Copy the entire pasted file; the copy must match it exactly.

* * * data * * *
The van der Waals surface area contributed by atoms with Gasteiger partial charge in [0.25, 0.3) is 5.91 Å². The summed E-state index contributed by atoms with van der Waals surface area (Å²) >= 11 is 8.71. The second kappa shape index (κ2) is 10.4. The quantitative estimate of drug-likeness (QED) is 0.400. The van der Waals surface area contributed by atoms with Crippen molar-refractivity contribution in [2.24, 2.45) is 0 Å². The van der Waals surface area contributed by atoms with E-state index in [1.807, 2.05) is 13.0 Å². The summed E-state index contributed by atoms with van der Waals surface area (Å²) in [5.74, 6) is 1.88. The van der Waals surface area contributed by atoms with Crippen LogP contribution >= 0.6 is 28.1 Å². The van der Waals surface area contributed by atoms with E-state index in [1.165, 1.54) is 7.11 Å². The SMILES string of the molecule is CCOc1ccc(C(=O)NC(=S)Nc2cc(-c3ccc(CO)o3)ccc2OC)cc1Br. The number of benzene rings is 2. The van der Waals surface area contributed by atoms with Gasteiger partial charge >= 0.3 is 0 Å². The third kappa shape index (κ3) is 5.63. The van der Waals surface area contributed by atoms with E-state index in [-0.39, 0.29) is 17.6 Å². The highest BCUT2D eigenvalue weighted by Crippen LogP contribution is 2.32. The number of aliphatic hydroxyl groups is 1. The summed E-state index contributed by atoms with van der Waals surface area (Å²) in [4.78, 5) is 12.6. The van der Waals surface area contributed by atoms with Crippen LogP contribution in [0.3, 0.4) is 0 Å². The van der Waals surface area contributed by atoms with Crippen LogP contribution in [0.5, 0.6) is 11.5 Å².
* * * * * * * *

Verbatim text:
The van der Waals surface area contributed by atoms with Gasteiger partial charge in [0.25, 0.3) is 5.91 Å². The summed E-state index contributed by atoms with van der Waals surface area (Å²) >= 11 is 8.71. The second kappa shape index (κ2) is 10.4. The quantitative estimate of drug-likeness (QED) is 0.400. The van der Waals surface area contributed by atoms with Crippen molar-refractivity contribution in [2.24, 2.45) is 0 Å². The van der Waals surface area contributed by atoms with E-state index in [1.807, 2.05) is 13.0 Å². The summed E-state index contributed by atoms with van der Waals surface area (Å²) in [5.74, 6) is 1.88. The van der Waals surface area contributed by atoms with Crippen LogP contribution >= 0.6 is 28.1 Å². The van der Waals surface area contributed by atoms with E-state index in [1.165, 1.54) is 7.11 Å². The SMILES string of the molecule is CCOc1ccc(C(=O)NC(=S)Nc2cc(-c3ccc(CO)o3)ccc2OC)cc1Br. The number of benzene rings is 2. The van der Waals surface area contributed by atoms with Gasteiger partial charge >= 0.3 is 0 Å². The third kappa shape index (κ3) is 5.63. The van der Waals surface area contributed by atoms with E-state index in [-0.39, 0.29) is 17.6 Å². The highest BCUT2D eigenvalue weighted by Crippen LogP contribution is 2.32. The number of aliphatic hydroxyl groups is 1. The summed E-state index contributed by atoms with van der Waals surface area (Å²) in [4.78, 5) is 12.6. The van der Waals surface area contributed by atoms with Crippen LogP contribution in [0.3, 0.4) is 0 Å². The van der Waals surface area contributed by atoms with Crippen LogP contribution in [0.5, 0.6) is 11.5 Å².